But I don't think that is quite what she is saying. The notion that the empathies of someone "who has lead that life" might lead to better (as opposed to different) decisions is to say something about the nature of the world and the role that judges should play in it. It reflects, I think, a stance that is roughly evocative of Justice Stone's famous foonote 4 in Carolene Products, suggesting extra constitutional solicitude in the case of "prejudice against discrete and insular minorities may be a special condition, which tends seriously to curtail the operation of those political processes ordinarily to be relied upon to protect minorities ...." Her comments reflect a belief that this is the way in which the world works, a judgement about who is likely to be on the short end of the stick and an assumption about the role that judges ought to play in response.
If that's so, Sonia Sotomayor would hardly be the first person to see things this way. It has been a prominent feature of liberal jurisprudence for decades. Whether it is, in 2009, an appropriate perspective is another matter. That would be something worth debating.
Cross posted at Marquette University Law School Faculty Blog.
Thursday, May 21, 2009
"This vindicates the County Board. You don't get $45 million for just being a nice guy. It wasn't the County Board or the evil politicians that created this. We were given bad information from them."He gave a similar statement to the Journal Sentinel. Lee Holloway claims to have been vindicated.
A few problems.
1. Settlement for roughly ten cents on the dollar is normally not considered a win. $45 million dollars is a lot of money. The cost to the County of this fiasco is much more. I generally have told clients that any case that will go to a jury that you can settle for ten (or even twenty) cents on the dollar is a no brainer.
When the jury consists of people who are essentially being asked to vote themselves money, the incentive to settle is even greater. (Assuming that there were Milwaukee County residents on the jury.)
2. The sense one gets from following the testimony is that no one at the County was particularly curious about this. A provision that essentially pays people retirement benefits for the period in which they were working and then tries to calculate an offsetting reduction has the potential to cause millions of dollars. One doesn't have to be a rocket scientist, much less Tom Ament and Karen Ordinans, to understand that the cost is going to turn on predictions about what will happen in the future, i.e., how will retirees react, how long will they live, how will the portfolio perform. There can be no one answer to that question - only a range of possible answers that will vary according to the assumptions one makes about that future. The real scandal is that Ament, Ordinans, Holloway, et al., couldn't be bothered to think very hard about this.
3. Vindication generally does not consist of a claim that I voted for what I did not understand and allowed myself to be fooled about.
Tuesday, May 19, 2009
“Let me tell you: If Roe vs. Wade is overturned, the lives and health of women will be put at risk. That's why this election is so important,” the Obama ad contends. “John McCain's out of touch with women today. McCain wants to take away our right to choose. That's what women need to understand. That's how high the stakes are.”.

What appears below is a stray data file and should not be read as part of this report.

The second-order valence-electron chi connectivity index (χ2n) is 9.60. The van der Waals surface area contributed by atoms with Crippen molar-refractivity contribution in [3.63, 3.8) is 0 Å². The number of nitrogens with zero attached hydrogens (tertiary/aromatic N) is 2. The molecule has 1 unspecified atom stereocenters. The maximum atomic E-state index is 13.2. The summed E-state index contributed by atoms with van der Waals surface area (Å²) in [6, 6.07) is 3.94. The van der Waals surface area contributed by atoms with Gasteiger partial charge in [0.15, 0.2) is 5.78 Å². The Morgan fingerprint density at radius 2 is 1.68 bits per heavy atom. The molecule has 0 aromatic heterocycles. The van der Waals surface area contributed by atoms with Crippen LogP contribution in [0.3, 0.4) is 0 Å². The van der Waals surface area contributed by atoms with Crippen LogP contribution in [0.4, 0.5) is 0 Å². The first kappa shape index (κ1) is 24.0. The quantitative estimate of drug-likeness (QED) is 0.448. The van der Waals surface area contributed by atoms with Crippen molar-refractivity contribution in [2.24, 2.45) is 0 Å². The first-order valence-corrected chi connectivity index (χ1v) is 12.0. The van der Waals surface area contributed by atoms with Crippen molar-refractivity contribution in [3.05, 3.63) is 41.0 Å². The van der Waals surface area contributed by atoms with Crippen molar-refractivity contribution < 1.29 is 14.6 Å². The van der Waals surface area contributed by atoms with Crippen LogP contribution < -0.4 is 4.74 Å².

Well, at least he didn't call him a right wing ideologue
Sunday, May 17, 2009
Friday, May 15, 2009
Thursday, May 14, 2009
The problem with the President's emphasis on empathy are twofold. First, the type of empathy he called for (at least during the campaign) does not seem to be ideologically neutral. He says he wants judges to "recognize what it's like to be a young teenage mom. The empathy to understand what it's like to be poor, or African-American, or gay, or disabled, or old." He doesn't call for empathy for religious folks who face what they see as a hostile secular culture, the victims of crimes, working families burdened by taxes, small businesses hampered by regulation or the unborn.
Was that an oversight? Perhaps, but it's an oversight that is intrinsic to any method of judicial decisionmaking that privileges the personal preferences and insights of the judge. We may all have empathy but not to the same degree for the same people. Too much emphasis on empathy threatens to substitute the views of the judge for the demands of the law.
This leads us to the second (and larger) problem. It's not that empathy is completely irrelevant to application of the law. It took empathy to see that the equal protection guarantee adopted in the 14th Amendment is inconsistent with segregation. The difficulty is in making it more important than it is. Obama does not say that empathy is a good quality for judges to have. He says that empathy for the groups he describes is "the criteria by which I'm going to be selecting my judges." (emphasis supplied)
But, as I have argued, an overemphasis on empathy leads to a result-oriented jurisprudence. It substitutes the preferences of the judge for the laws that the people's elected representatives have enacted. Lawyers are fond of saying that "hard cases make bad law." One of the reasons for that is empathy. We don't want to allow a bad result even if the law requires it. But to follow the law rather than the heart is what a judge is supposed to do.